Hampden-Sydney College works as a community to secure grants support from public resources and private foundations for academic programs and College priorities.

This month, the Grants Connection revisits proposal budgets. The grant numbers and the budget narrative tell the full story of the work you intend to undertake when you send a proposal to a grantor. Proposal Tips of the Month (below) will help you approach some of the budget details. Your Grants Office and the Business Office will also help you consider full costs of your project and show you how to account for direct (grant-funded) expenses and everything else - indirect, in-kind, volunteer - both as a part of your budget and as a record-keeping task on implementation. Using our new Grants Proposal Review Form will facilitate internal review and communication about budgets and projects.

Before we break for the year, here's a shout-out to recent grants-seekers and awardees: Student Affairs for its Gunst award to support Beyond the Hill, Rupak Dua and Kristian Hargadon for awards from VAS on behalf of student scientists, Angie Way for asking the Cole Trust to continue its support of the Museum, Glenn Culley and John Prengaman for working toward improved energy efficiency with a proposal to the duPont Fund, and the full faculty/staff team (11 members!) seeking support through the AV Davis Foundations for planning/recommendations regarding Environmental Science/Studies. You've done great grants work this semester and we can look forward in the new year to the benefits of that work and to growing our roster of creative (and funded) projects.

Enjoy winter break and Best Wishes for a happy, prosperous New Year,

PJ. Townsend, Director of College Grants

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Proposal Tips of the Month

  1. In Survive and Thrive: Three Steps to Securing Your Program's Sustainability, author Kylie Hutchinson states, "Many organizations and programs operate at a deficit unknowingly because they do not fully understand their program expenses. Programs that are starved from the beginning can be challenged to meet the threshold for success." This thought is key when developing your proposal budget - are you considering all expenses? Think not just about what the grant will cover, or even what you intend to cover plus what the grant may support. Consider:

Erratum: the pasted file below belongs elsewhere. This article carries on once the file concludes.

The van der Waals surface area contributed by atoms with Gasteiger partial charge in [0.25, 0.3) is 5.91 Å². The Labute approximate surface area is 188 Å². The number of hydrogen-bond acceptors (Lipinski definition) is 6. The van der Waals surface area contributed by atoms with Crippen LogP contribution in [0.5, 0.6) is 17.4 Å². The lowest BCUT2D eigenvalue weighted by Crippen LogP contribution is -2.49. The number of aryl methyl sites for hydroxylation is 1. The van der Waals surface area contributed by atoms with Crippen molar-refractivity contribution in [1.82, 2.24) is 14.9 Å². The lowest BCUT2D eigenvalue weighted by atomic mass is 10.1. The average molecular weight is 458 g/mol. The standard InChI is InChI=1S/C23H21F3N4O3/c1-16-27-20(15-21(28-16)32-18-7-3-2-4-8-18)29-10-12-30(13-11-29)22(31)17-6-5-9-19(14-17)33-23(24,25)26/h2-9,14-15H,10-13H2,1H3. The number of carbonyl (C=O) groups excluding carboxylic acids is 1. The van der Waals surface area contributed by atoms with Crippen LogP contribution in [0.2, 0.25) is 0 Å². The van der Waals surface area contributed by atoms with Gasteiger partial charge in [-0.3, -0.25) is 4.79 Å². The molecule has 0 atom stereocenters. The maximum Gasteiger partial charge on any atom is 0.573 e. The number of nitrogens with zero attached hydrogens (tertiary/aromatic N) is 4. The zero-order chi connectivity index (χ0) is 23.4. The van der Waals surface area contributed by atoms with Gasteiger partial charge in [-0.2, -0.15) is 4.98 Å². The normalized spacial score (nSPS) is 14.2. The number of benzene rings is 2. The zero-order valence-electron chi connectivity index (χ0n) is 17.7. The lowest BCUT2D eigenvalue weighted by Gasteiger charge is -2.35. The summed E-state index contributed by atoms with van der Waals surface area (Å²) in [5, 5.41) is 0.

• what will it take to fully implement the program you are proposing, for the full term you propose, and then,
    • who may pay for what (grant, in-kind, cash needs, etc.)
    If you find gaps, make a plan to fill those by amending your grants request or mapping resources for additional support.
  2.  When you receive an award, it is important to balance spending as you move through the award period. For research projects, Science Magazine offers tips on building and using the proposal budget: "Agencies will not provide more money than they funded to start with, so if a principal investigator (PI) spends more than is provided in a grant, they will literally be in debt to their institution. If you don't have the funds to do what the project takes - because the initial budget was wrong, or because expenses have changed, or the nature of the project has evolved - then you need to contact the program director about changing the scope of the project." Your first contact should be with the Grants Office for guidance on requesting a budget amendment or other course of action before you run out of project implementation time.
  3. In this very short review, Grant Advisor offers a snapshot of the "Who, What, When, Where and How of Grants Budgets." Two important takeways:
    • Your budget will tell the funder instantly if you know what you are doing, and
    • The budget narrative provides an opportunity to put expenses into context - your largest expenses will most often need explanation, especially if their role in the project is not clear.
  4. 2 CFR 200.333 (federal budget guidance) requires that recipients of federal funds retain records in order to:
    • Provide historical evidence and proof of accomplishments
    • Verify matching share requirements are met and document the exact sources of match
    • Track and review information for future reference and program evaluation
    • Prepare for an audit and other accountability measure. 
  5. And, finally, the GuideStar Blog this month succinctly sums grants work: Ask, Thank, Report.

This Month's Most Interesting Reading



Academic Year to Date Awards (as of December 13, 2017) = $4,140,485
KUDOS Awards Ticker for AY 2016-17 = $737,777


Faculty Research

Scholarship and teaching are intimately related. Here are highlights of faculty research interests.

Faculty Research

Director of College Grants

PJ. Townsend
(424) 223-6144
Estcourt Annex | Box 637
Hampden-Sydney College

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